How many times have we experienced a wonderful meal only to be afflicted by food poisoning the next day? For most of us, the issue is resolved by the body’s natural reaction to purge it out. But we also know of people requiring hospital admission and treatment and in some cases, loss of life. There is an absence of global data on food poisoning cases but in the United States of America alone, the Centers for Disease Control and Prevention (CDC) recorded approximately 48 million people contracting foodborne illness with 128,000 being hospitalised and 3,000 losing their life in 2012.¹
Food handling is a huge responsibility as many times incidences of foodborne illnesses would have been preventable if standards of safety and hygiene were properly maintained. What then do we mean by ‘food quality’? It means the quality characteristics in food that are deemed acceptable to consumers which comprises external factors such as appearance (colour, shape, size, gloss and consistency), texture of the food item and flavour as well as internal characteristics which takes the chemical, physical and microbial attributes into account.² This definition goes beyond the food served in front of us but includes food manufacturing as contamination can occur during the manufacturing process or attributed to the sanitation of the processing environment. Under food quality, product traceability and labeling are also important to ensure correct data pertaining ingredients and nutritional information or in the event of a recall.
LOOKING BACK AT FOOD SAFETY
Food quality control is not a new-found agenda. Around 2500BC, Egyptian laws had provisions to prevent meat contamination while laws regarding the adulteration of grains and edible fats existed in India more than 2000 years ago as well as in Chinese, Greek and Roman cultures.² Even wines in Athens were under regulation to ensure purity and soundness. During the middle ages, many countries were implementing food quality rules on their own accord, some that may seem peculiar such as the regulation of butter quality (Petro-Turza and Foldesi 2004)² However, no regulator y was set until the Industrial Revolution in the 19th century which was the turning point for food quality control when increased food production created many public health problems as manufacturers were either ignorant about safety or engaged in fraudulent practices to maximise profits resulting in food products posing danger to its consumers. In 1858, a municipal service for control of foodstuffs and beverages was set up in Amsterdam and England followed suit by enacting the first comprehensive modern food law in the world that also provided a scientific approach to food problems by appointing analysts “to examine purity of articles of food and drink” (FAO 1999).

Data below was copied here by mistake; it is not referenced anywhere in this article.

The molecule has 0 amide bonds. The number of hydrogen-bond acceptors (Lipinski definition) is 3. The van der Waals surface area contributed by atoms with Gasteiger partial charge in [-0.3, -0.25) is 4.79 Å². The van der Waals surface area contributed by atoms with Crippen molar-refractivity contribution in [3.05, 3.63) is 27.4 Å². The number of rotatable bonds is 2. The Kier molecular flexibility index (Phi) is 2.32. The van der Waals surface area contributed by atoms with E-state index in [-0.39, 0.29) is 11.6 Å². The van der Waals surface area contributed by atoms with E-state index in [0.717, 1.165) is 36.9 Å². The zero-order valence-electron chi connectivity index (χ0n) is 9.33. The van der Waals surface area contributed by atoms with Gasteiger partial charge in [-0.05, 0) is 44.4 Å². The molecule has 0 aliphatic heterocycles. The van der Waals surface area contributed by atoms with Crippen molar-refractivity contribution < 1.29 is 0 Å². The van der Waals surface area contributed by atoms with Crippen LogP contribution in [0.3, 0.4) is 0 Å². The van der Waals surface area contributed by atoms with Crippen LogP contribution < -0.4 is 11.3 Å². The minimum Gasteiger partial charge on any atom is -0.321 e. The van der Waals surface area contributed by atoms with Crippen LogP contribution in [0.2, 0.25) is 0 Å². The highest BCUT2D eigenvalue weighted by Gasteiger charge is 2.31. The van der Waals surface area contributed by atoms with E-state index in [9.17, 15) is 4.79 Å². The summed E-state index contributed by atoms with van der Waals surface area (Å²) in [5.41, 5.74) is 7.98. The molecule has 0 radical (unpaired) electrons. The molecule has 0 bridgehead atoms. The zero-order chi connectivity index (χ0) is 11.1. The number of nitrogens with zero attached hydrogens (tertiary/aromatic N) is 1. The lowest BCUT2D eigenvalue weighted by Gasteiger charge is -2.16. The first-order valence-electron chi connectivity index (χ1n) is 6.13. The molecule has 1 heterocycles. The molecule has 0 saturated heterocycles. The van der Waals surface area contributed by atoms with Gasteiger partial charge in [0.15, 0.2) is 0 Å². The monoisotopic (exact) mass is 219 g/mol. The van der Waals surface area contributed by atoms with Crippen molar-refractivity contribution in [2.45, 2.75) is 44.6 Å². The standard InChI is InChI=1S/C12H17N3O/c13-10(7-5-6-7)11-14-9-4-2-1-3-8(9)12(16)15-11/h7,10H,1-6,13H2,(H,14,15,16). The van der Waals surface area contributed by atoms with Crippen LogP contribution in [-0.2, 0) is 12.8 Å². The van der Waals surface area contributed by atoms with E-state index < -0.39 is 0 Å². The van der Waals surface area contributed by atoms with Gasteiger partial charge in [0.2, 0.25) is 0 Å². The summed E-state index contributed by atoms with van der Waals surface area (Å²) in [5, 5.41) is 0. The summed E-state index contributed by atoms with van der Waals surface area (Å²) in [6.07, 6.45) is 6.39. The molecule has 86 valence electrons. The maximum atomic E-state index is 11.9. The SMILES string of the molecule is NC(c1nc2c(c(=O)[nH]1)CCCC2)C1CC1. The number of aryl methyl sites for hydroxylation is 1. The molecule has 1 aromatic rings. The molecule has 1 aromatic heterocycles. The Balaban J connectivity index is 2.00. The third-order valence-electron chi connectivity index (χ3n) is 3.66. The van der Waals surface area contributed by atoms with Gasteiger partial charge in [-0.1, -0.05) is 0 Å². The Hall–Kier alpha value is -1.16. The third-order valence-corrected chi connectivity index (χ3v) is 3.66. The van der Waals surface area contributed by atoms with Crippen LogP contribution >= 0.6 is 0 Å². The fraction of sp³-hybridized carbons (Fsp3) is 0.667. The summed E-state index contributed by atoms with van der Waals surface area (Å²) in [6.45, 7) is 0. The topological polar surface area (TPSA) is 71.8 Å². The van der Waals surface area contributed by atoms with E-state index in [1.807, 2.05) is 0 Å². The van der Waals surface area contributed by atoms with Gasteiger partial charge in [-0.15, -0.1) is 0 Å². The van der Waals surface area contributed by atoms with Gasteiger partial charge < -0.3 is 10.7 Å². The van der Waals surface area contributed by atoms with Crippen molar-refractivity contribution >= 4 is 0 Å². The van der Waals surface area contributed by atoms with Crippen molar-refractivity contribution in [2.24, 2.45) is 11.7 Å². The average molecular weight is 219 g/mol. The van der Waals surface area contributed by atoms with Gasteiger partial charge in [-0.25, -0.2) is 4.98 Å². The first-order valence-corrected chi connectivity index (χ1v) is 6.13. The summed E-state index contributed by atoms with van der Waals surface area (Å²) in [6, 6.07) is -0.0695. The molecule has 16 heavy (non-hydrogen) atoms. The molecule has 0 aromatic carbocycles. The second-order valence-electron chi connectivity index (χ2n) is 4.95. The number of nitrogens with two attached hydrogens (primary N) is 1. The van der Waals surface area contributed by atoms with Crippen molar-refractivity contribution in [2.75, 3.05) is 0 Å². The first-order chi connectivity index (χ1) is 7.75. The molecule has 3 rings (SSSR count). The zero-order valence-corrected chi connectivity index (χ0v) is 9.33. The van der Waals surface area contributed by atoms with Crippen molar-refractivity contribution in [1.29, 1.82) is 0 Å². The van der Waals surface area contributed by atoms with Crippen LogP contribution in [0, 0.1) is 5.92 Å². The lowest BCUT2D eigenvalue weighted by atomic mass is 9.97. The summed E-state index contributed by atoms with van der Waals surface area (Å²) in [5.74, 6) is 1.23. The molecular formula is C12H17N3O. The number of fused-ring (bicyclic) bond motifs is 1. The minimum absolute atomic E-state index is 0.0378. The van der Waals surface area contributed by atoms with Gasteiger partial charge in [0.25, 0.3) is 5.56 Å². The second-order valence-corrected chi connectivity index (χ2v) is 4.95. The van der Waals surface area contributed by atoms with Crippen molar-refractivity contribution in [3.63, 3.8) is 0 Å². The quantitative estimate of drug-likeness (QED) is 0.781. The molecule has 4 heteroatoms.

As man continued to advance and envisioned better ways to bring down the rates of foodborne illnesses, a worldwide safety standard was established. It is based on the Hazard Analysis and Critical Control Point (HACCP) which is a guideline for the food industry.